Arminius, Arminianism, and Europe

Jacobus Arminius (1559/60-1609)

Series:

19 October 2009 marked the 400th anniversary of the death of Jacobus Arminius in Leiden. He was esteemed for the way in which he sought a via media between strict Calvinism and a more humanistic variant of Christian belief. However, because of his deviation from mainstream Calvinism, he has also been violently attacked. Was he a pioneer, who enriched the Reformed tradition by opening it towards new horizons, or a heretic, who founded a new tradition, as an alternative to Reformed theology?

The day of the death of this remarkable theologian was commemorated with a conference at Leiden University on Arminius, Aminianism, and Europe (9 and 10 October 2009). The main contributions to that conference are collected in this book. The first part contains some essays on the thinking of Arminius himself: the structure of his theology, his relation to Augustine, and to Rome. The second part deals with Arminianism. Was it influenced by Socinianism, as its opponents often claimed? How was it received in Europe: in Germany, Switzerland (Geneva), England, and Ireland? How far did Arminianism prepare the way for the ideals of the Enlightenment, which made its entry later on in the seventeenth century? An extensive iconography of Jacobus Arminius and an annotated bibliography of all his known writings complete, in the third part, this volume.


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Biographical Note

Th. Marius van Leeuwen is Professor at the Remonstrant Seminary (Institute for Religious Studies, Leiden University). He holds a Ph.D. from Leiden University ( The surplus of meaning. Ontology and eschatology in the philosophy of Paul Ricoeur, (Rodopi 1981). Van Leeuwen authored several books and articles on biblical hermeneutics, liturgy, the Christian year, the history of the Remonstrant Brotherhood, and ecumenism.

Keith D. Stanglin, Ph.D. (2006) in Historical Theology, Calvin Theological Seminary, is Assistant Professor of Historical Theology at Harding University. He has published Arminius on the Assurance of Salvation: The Context, Roots, and Shape of the Leiden Debate, 1603-1609 (Brill, 2007), as well as several articles on the history of theology. He specializes in Reformation and Post-Reformation theology.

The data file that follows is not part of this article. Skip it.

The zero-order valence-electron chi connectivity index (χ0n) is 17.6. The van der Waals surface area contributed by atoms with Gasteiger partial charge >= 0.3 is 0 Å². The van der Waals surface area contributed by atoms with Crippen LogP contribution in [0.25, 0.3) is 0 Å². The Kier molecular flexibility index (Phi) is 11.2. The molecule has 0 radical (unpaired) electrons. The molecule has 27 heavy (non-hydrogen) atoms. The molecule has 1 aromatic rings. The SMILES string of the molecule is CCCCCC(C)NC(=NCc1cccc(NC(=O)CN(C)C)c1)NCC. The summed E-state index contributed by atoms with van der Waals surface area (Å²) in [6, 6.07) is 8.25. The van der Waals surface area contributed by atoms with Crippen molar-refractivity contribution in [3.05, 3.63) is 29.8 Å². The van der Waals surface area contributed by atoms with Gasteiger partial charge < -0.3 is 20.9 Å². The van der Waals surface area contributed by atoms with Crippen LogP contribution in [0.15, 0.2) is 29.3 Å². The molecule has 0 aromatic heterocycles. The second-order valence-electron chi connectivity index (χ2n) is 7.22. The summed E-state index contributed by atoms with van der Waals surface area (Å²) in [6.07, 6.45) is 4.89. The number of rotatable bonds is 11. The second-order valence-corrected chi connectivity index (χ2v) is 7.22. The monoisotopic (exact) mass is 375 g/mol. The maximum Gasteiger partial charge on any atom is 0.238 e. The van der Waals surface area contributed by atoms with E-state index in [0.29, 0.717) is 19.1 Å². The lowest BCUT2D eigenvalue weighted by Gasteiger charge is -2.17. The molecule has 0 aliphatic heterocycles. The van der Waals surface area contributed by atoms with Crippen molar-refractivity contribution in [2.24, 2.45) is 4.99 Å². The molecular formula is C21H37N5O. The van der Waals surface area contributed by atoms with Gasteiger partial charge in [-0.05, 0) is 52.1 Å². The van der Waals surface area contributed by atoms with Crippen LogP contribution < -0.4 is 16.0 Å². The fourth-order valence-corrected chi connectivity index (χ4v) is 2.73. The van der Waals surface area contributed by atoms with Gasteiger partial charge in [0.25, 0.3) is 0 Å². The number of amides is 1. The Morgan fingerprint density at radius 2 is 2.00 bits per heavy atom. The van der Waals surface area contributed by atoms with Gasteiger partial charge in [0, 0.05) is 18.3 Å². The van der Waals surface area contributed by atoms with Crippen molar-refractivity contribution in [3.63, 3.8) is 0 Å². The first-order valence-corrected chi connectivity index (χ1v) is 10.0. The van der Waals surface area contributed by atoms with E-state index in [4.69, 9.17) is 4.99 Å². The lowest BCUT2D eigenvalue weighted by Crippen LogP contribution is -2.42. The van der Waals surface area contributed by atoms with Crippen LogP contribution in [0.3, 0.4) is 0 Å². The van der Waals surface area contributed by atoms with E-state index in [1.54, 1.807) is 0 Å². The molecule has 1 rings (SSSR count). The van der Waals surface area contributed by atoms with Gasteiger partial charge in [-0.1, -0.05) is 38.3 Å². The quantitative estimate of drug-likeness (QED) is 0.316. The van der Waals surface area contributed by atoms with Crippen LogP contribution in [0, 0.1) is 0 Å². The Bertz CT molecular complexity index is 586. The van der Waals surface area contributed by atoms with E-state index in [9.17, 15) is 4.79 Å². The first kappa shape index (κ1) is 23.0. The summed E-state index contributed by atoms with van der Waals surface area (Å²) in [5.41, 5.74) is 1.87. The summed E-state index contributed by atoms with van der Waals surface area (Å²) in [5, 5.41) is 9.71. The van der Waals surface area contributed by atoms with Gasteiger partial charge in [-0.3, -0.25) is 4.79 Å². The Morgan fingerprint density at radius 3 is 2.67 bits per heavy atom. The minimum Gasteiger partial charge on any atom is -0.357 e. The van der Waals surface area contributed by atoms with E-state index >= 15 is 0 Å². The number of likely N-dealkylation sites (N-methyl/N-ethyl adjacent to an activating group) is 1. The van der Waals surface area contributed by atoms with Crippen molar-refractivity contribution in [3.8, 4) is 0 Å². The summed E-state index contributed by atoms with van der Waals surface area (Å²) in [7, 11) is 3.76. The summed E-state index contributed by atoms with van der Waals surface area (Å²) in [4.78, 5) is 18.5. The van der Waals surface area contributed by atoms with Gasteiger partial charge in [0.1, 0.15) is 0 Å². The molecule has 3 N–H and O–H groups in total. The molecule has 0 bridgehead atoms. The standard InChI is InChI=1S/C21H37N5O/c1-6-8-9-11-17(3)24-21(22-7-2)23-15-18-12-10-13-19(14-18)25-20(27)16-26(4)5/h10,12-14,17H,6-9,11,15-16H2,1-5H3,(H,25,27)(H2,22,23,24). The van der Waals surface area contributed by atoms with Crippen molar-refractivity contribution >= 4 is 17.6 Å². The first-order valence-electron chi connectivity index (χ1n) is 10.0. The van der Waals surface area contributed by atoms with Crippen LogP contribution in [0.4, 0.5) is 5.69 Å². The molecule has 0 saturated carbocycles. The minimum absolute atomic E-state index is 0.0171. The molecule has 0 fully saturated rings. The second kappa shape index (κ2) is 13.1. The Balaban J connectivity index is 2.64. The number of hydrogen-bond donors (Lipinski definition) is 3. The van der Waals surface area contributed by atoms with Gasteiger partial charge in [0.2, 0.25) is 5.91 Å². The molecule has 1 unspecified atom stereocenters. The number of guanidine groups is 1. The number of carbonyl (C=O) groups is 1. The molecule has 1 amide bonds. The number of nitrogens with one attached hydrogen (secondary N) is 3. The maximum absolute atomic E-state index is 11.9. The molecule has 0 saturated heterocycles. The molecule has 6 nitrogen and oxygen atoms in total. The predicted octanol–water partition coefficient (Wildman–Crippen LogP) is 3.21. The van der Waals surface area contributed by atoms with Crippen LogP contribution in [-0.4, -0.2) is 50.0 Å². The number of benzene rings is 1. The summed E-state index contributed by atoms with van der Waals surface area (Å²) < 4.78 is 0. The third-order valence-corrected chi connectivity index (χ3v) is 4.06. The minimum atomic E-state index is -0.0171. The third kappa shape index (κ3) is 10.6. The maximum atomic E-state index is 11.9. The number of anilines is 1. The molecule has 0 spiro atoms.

Marijke Tolsma is art historian and coordinator at the Remonstrant Seminary, Institute for Religious Studies, Leiden University. She publishes mainly on seventeenth-century art, related to religious subjects. She published Prachtig Protestant (Waanders, 2008), and contributed in Jane Turner (ed.), The Grove Dictionary of Art (Oxford University Press, 2000).

Review Quotes

“This collection is a stimulating introduction to the valuable work on Arminianism which is being done by an increasingly wide range of scholars.”
Stephen Hampton, Peterhouse, Cambridge. In: The Journal of Ecclesiastical History, Vol. 62, No. 3 (July 2011).

“… this book is very well-researched, well-produced, and well-indexed. It makes an essential contribution to our knowledge of Arminius and his legacies in Europe. It is highly recommended for all serious theological, historical, and philosophical libraries.”
Douglas A. Sweeney,Trinity Evangelical Divinity School. In: Trinity Journal.

Table of contents

List of Plates

Introduction: Arminius, Arminianism, and Europe, Th. Marius van Leeuwen


PART I: JACOBUS ARMINIUS

Arminius and Arminianism: An Overview of Current Research, Keith D. Stanglin

Jacobus Arminius: Theologian of God’s Twofold Love, William den Boer

‘Augustine Asleep’ or ‘Augustine Awake’? Jacobus Arminius’s Reception of Augustine, Aza Goudriaan

Arminius and Rome, Eric H. Cossee


PART II: ARMINIANISM AND EUROPE

The Biblical Hermeneutics of Socinians and Remonstrants in the Seventeenth Century, Kęstutis Daugirdas

Arminius und die Herborner Theologen: am Beispiel von Johannes Piscator, Andreas Mühling

Arminius Redivivus? The Arminian Influence in French Switzerland, and at the Beginning of the Eighteenth Century, Maria-Cristina Pitassi

Arminianism amongst Protestant Dissenters in England and Ireland in the Eighteenth Century, David Steers


PART III: ARMINIUS’ ICONOGRAPHY AND BIBLIOGRAPHY

Facing Arminius: Jacobus Arminius in Portrait, Marijke Tolsma

Iconographia Arminiana: Portraits from 1609 until ca. 1850, Marijke Tolsma

Bibliographia Arminiana: A comprehensive, Annotated Bibliography of the Works of Arminius, Keith D. Stanglin and Richard A. Muller

List of Contributors
Index of Names
Index of Places
Index of Subjects

Readership

All those interested in protestant reformation studies, the Enlightenment, Remonstrants, Arminianism, and Anti-Calvinism.